Janne Haugen is a fisheries ecologist and PhD Candidate at the University of Massachusetts Dartmouth, where her work focuses on management, conservation, and bycatch of sharks. She has a Master of Science in Applied Marine and Fisheries Ecology from University of Aberdeen, where she investigated sexual segregation in spiny dogfish in the Northeast U.S. spiny dogfish fishery. Janne also has Bachelor of Science in Environmental Science from the University of South-Eastern Norway. She is passionate about advancing elasmobranch (shark, skates, and rays) research, increasing the public’s knowledge about elasmobranch interaction with fisheries, and sustainable elasmobranch fisheries.
Briefly describe your current work and your research.
My research focuses on the management, conservation and bycatch of porbeagle sharks. Porbeagles have been heavily fished in Europe, the U.S. and Canada, and both the eastern and western Atlantic populations are depleted. We no longer have large directed fisheries for porbeagle, but they are still caught as bycatch in other fisheries such as the Northeast. U.S. trawl and gillnet fisheries. I’m currently estimating the extent of this bycatch and the amount of porbeagle discarded from these fisheries. This will give us a much better idea of total fishing mortality for porbeagle, which is a crucial part needed for stock assessment and management of the northwest Atlantic population. Furthermore, by identifying spatial and temporal bycatch hotspots for porbeagle, we can reduce the porbeagle bycatch, which can help the population recover quicker.
What do you love the most about your job?
I really enjoy seeing my results after hours of statistics and coding, and knowing that I’m the first person in the world to know exactly this little piece of information.
How difficult was it to get where you are today?
I was interested in sharks from a young age. But, I didn’t know it could turn into a serious career until later as I didn’t see or hear about anyone else doing this in my part of the world. Coming from Norway, there wasn’t a whole lot of shark research opportunities around. I entered into an environmental science program for my undergrad, but felt like I was missing out on aspects covering statistics and fieldwork, and I knew I had to do something about it if I was ever going to study sharks. A few weeks before my final semester of my Bachelor’s I applied to study abroad at Prescott College, AZ. I was very excited that I was accepted and spent a semester at the school’s field station in Kino Bay, Sonora Mexico getting exactly what I needed; Statistics and fieldwork. I got to help out on some of the field station’s ongoing research projects on whale and bird photo- identification and was introduced to a whole new world of fisheries operations and management in Mexico. This definitely put me on the path to pursue fisheries research with a focus on sharks for my graduate degrees. (I have also since met Norwegian shark scientists. There’s not many of us but, we’re here!)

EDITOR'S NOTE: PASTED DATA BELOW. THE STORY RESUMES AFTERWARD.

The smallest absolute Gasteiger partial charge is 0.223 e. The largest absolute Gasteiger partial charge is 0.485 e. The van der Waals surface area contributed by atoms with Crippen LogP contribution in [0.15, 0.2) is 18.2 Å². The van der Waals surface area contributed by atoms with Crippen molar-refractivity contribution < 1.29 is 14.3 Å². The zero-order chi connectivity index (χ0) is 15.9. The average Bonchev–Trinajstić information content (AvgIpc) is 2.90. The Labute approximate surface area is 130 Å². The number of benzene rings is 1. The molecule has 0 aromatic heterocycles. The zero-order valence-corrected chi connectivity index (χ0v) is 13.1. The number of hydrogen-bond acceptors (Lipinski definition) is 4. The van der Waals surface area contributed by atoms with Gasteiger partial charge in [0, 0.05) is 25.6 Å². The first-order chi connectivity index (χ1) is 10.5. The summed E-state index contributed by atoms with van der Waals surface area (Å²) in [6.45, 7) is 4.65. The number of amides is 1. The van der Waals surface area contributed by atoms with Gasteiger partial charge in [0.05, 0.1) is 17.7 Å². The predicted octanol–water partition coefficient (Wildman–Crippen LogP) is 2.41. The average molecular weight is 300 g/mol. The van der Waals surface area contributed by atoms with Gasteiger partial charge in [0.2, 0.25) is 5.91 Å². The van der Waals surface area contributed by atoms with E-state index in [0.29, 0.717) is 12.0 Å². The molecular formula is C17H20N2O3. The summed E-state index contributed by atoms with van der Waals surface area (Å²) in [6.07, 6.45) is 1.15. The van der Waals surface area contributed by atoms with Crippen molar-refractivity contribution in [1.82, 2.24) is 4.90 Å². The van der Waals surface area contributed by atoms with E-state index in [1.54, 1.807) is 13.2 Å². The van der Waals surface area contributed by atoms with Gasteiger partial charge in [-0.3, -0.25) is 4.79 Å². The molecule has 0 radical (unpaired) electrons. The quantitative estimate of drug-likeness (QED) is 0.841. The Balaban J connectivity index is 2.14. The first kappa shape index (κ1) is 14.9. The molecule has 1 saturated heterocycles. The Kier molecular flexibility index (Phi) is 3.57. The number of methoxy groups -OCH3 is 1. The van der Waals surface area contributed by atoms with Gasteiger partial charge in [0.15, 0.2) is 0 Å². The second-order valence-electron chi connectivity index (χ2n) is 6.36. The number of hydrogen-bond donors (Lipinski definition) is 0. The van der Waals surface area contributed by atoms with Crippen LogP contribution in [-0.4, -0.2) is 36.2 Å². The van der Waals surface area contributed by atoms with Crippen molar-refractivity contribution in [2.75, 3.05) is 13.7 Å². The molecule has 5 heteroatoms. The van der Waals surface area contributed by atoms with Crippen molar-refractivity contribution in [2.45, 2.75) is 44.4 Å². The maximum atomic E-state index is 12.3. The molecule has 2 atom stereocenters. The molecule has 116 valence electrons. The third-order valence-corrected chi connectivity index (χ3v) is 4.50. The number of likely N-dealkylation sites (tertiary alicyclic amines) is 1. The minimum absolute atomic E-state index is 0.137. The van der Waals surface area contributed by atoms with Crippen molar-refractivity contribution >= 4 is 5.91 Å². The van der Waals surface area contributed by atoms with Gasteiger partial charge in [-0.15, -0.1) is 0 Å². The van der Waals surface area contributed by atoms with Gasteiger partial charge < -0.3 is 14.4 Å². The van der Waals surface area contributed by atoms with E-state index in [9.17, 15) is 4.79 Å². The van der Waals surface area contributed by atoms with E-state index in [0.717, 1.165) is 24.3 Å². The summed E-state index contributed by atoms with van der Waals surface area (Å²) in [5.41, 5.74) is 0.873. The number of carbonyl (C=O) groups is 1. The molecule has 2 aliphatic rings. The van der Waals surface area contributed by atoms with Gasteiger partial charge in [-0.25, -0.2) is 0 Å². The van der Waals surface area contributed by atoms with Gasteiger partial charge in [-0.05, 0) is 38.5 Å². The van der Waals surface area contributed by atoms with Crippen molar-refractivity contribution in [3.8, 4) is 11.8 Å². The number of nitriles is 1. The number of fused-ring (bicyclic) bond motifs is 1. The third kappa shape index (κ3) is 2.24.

What was the biggest obstacle in your way before your career reached where it is today? How did you overcome it?
My biggest obstacle has been daring to reach out to people. Especially through cold emailing or introducing myself to a scientist and talking to them at a conference. I think it’s because I get insecure about my English at times, as I’m not a native English speaker. The funny thing is, the times I have reached out, people have been really nice and it has led to some great collaborations, so I’m super thankful that I did!
What are you looking forward to the most in the future of marine science?
I’m looking forward to finishing my PhD and putting everything I’ve learned through 8+ years of higher education to use in a real job! Technology is advancing so fast and I think incorporating new technology (apps etc.) can enhance data collection and allow us to collect and analyse data that is currently too time-consuming or expensive to do.
How do you think we can get more women involved within marine science?
The whole scientific community needs to be more inclusive, approachable, and open minded to students and young women interested in the field. Also, scholarships for women to attend workshops and conferences are a must for college students to network, find a graduate program or job, and therefore stay in this field.
What one piece of advice would you give to aspiring female marine scientists?
Get in touch with people that do what you want to do. Don’t limit it to the people with your dream job, but reach out to scientists at all levels as a network of people at different career stages can result in amazing opportunities.
In one sentence, why do you think a career within marine science is a great career option?
The ocean is the future and while technology can replace many jobs, there’s always going to be a need for people exploring the oceans and creating new knowledge!
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I would like to give a massive thank you to Janne Haugen for participating in this interview. I cannot wait to share more of your stories and I hope that you find inspiration in learning of other journeys within marine science.
Are you a woman working within marine science? Would you like to share your story and inspire the next generation? Please get in contact with me at firstname.lastname@example.org if you would like to be involved with the Leading Women in Marine Science Interview Series.
Disclaimer: All responses to the interview questions and the biography belong to Janne Haugen. All photographs have been used with the permission of Janne Haugen.